“When there are persons conducting the affairs of the company in a manner which appears to be perfectly consonant with the Articles of Association, then those dealing with them externally are not to be affected any irregularities which may take place in the internal management of the company.”
As per Lord Hatherin Mahony v. East Holyford Mining Company (1875) L.R. 7
You have been invited to give a short but elaborate, expensive and class bow tie lecture to the Shares Excluding the Havenots Association at the Windsor Gold Club.
We are listening.
The indoor management rule which is also called the rule in Turquands case, is concerned with the liability of a company for acts of its officers.
This rule answers two questions:
(i) Can a company escape liability of pleading an internal irregularity?
(ii) Are third parties who deal with the company bound to satisfy themselves that the rules of internal management have been complied with.
These questions are answered in the negative in Royal British Bank V. Turquand (1856). The articles of the company provided that the directors could borrow on board such monies as were authorized an ordinary resolution of member in general meeting. Directors of the company borrowed from the plaintiff bank without any resolution. In liquidation, the bank sought to recover the amount from the liquidator who denied liability on the ground that the borrowing was irregular. However, it was held that the company was liable. The court formulated the so called indoor management rule that a person who contracts and deals with a company in good faith is entitled to assume that it is acting within its constitutional powers. He is entitled to assume that officers of the company who are held out the company as particular sort of officers, are the officers of the company concerned.
In Mahony V. East Holyford Mining Company LordHathersays, “when there are persons conducting the affairs of the company in a manner which appears to be perfectly in consonance with the articles of association, then those dealing with them externally are not to be affected any irregularities which may take place in the internal management of the company”.
In Freeman and Lockyear V. Backhurst Park Properties (Freemans case), the company‟s articles created the position of managing director. At the material time, none had been appointed. However, one director with knowledge of the others purported to act as managing director. He engage the plaintiff, a firm of architects to work for the company. The plaintiff was not paid for the services rendered and sued the company. The company denied liability on the ground that the director was not its managing director and hence had no authority to bind. It was held that the company was liable since it represented this director as its managing director who therefore had apparent authority to bind it.
The indoor management rule protects third parties against the company in case of internal irregularities. It is justified on two grounds:
(i) It is fair to third parties to prevent the company from denying liability relying on an internal irregularity.
(ii) It facilitates commercial transactions in that third parties are not bound to inquire whether the rules of internal management have been complied with.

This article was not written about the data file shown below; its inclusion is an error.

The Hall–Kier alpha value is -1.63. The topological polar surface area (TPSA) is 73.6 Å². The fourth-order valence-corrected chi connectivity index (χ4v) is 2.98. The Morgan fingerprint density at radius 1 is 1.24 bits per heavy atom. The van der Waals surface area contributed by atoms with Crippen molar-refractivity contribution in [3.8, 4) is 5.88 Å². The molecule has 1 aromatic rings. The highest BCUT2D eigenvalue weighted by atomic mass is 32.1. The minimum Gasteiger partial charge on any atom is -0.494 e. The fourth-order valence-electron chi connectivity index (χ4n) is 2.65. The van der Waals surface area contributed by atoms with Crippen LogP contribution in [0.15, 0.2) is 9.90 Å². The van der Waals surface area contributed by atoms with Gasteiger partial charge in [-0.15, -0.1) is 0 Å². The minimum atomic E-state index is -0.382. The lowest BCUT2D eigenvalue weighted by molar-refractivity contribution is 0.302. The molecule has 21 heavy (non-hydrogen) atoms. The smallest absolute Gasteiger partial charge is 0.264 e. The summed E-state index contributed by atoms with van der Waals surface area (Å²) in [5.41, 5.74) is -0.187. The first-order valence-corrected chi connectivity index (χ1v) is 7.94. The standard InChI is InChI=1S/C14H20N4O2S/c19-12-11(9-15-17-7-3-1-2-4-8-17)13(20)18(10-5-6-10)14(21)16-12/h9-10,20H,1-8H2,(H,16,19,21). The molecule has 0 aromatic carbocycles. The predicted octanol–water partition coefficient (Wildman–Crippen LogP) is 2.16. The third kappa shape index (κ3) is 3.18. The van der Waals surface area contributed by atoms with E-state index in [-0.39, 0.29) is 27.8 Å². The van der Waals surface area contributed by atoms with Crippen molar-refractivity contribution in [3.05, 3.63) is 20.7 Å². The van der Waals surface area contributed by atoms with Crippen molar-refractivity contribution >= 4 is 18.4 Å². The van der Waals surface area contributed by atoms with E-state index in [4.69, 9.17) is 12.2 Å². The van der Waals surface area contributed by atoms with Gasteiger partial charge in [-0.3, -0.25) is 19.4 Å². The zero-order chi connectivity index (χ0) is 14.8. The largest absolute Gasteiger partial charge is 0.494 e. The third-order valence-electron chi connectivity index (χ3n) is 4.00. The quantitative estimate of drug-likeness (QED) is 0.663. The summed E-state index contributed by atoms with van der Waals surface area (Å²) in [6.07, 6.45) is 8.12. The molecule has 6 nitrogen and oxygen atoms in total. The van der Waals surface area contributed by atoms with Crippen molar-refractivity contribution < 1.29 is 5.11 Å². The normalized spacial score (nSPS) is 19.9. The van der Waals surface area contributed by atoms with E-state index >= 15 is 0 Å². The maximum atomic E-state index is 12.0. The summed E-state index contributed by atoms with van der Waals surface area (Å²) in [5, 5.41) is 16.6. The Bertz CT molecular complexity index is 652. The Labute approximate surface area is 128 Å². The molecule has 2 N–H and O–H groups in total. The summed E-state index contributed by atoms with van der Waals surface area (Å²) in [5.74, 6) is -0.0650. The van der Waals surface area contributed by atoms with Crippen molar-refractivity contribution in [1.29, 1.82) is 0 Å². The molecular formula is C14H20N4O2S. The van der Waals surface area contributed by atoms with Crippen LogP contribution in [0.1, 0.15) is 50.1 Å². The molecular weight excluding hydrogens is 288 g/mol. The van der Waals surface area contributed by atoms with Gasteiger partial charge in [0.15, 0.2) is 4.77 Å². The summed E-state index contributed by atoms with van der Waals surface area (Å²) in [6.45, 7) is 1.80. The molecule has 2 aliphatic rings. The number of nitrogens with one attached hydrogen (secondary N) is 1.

However, the indoor management rule does not protect the third party in certain circumstances and the company may escape liability. These are:
The exceptions to the rule in Turquands case:
1. Public documents of the company:
If the defect or irregularity would have been ascertained an inspection, of the company‟s public documents which the third party did not do, he is not protected the rule. It was so held in Irvine V. Union Bank of Australia. This is because, the public documents are registerable and open for inspection e.g. special resolutions.
2. Knowledge of the irregularity:
If the third party is aware of the irregularity or lack of authority, on the part of the officer dealt with, he is not deemed to be acting in good faith and cannot rely on the indoor management rule. It was so held in B. Liggets (Liverpool) Ltd. V.Barclays Bank Ltd. where the defendant was aware of the irregularity.
If circumstances are such that, they put the third party on inquiry, but the party does not inquire to ascertain the true position, he is not protected the rule as a reasonable third party would have inquired. It was so held in B. Liggets (Liverpool) Ltd. V Barclays Bank Ltd.
4. Abuse of power an officer:
If the officer dealt with the third party purports to exercise powers not ordinarily exercised that sort of officer, and the third party does not inquire, it cannot rely on the indoor management rule.
5. Forged Documents
The indoor management rule cannot protect a third party or hold the company if the document relied upon is a forgery. As such a document is a legal nullity as was held in Ruben V. Great Fingall Consolidated.
As a general rule, the indoor management rule cannot be relied upon an insider. These are persons who virtue of their position in the company, are in a position to know whether the internal regulations have been complied with e.g. directors. It was so held in Howard V. Patent Ivory Manufacturing Co. Ltd where the 3rd parties in question were directors. It was held that they were deemed to know of the irregularities and would not rely on the indoor management rule.
Question has arisen as to whether directors are insiders in all cases for purposes of the indoor management rule.
It has been observed that they are not always insiders. It all depends on the nature or character of the transaction.
If it is so closely interwoven with the position of the director as a director of the company, he is deemed to know the circumstances affecting it and therefore deemed to be an insider. If it is not closely intertwined with his position as director, he may rely on the indoor management rule.